At the beginning of July, a spokesman for James Mattis said the secretary of defense had given his military chiefs another six months to study the impact of transgender people serving openly in the military.
That timeline has apparently been cut short. On July 26, President Donald Trump tweeted that transgender Americans would be barred completely from the nation’s armed forces.
“After consultation with my Generals and military experts, please be advised that the United States Government will not accept or allow … transgender individuals to serve in any capacity in the U.S. Military,” President Donald Trump tweeted this morning from his personal Twitter account.
“Our military must be focused on decisive and overwhelming.........victory,” Trump added, “and cannot be burdened with the tremendous medical costs and disruption that transgender [sic] in the military would entail. Thank you”.
Trump’s decision came without any prior warning, and it appeared to catch the Department of Defense by surprise. Pentagon officials contacted by Task & Purpose appeared blindsided by their commander-in-chief’s morning Twitter storm.
Transgender troops had been permitted to serve openly in the military since last year, when then-Defense Secretary Ash Carter reversed a longstanding ban. He also gave the service chiefs a deadline of July 1, 2017, to come up with guidelines for accessions of new transgender military volunteers. When that deadline approached, the services asked Mattis for a delay in implementation so they could further study the issue. He gave them until Dec. 1.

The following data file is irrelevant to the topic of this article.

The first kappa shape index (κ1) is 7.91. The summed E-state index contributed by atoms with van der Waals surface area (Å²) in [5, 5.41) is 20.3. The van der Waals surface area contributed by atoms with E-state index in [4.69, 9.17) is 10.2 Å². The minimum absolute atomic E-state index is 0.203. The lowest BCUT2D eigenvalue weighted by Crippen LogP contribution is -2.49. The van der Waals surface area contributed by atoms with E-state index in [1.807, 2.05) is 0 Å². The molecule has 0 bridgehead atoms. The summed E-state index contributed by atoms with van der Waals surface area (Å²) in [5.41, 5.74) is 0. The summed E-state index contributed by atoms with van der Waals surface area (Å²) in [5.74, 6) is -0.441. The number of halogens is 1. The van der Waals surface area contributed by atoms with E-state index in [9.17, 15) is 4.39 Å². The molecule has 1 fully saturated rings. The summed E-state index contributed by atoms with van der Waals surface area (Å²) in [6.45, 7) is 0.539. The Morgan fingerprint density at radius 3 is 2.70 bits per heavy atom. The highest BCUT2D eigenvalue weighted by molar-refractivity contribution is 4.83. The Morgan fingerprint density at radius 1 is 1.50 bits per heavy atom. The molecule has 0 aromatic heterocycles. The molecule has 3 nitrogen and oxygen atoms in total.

But then the president tweeted.
What happens next is not entirely clear; the DoD did not immediately respond to a request for an on-record comment from Task & Purpose. According to a 2016 RAND report, there are an estimated 1,320–6,630 transgender troops currently serving in the military.
We will update you with more information as soon as it becomes available.
Two airmen were administratively punished for drinking at the missile launch control center for 150 nuclear LGM-30G Minuteman III intercontinental ballistic missiles at F.E. Warren Air Force Base in Wyoming, the Air Force confirmed to Task & Purpose on Friday.
Two F-35A Lightning II Joint Strike Fighters recently flew a mission in the Middle East in "beast mode," meaning they were loaded up with as much firepower as they could carry.
The F-35s with the 4th Expeditionary Fighter Squadron took off from Al Dhafra Air Base, United Arab Emirates to execute a mission in support of U.S. forces in Afghanistan, Air Forces Central Command revealed. The fifth-generation fighters sacrificed their high-end stealth to fly with a full loadout of weaponry on their wings.
The U.S. Senate closed out the week before Memorial Day by confirming Gen. James McConville as the Army's new chief of staff and Adm. Bill Moran as the Navy's new chief of naval operations.
McConville, previously vice chief of staff of the Army, was confirmed on Thursday along with his successor, Lt Gen. Joseph Marin. Moran, currently vice chief of naval operations, was confirmed Friday along with his successor, Vice Adm. Robert Burke.
The Pentagon is producing precisely diddly-squat in terms of proof that Iran is behind recent attacks in the Middle East, requiring more U.S. troops be sent to the region.
Adm. Michael Gilday, director of the Joint Staff, said on Friday that the U.S. military is extending the deployment of about 600 troops with four Patriot missile batteries already in the region and sending close to 1,000 other service members to the Middle East in response to an Iranian "campaign" against U.S. forces.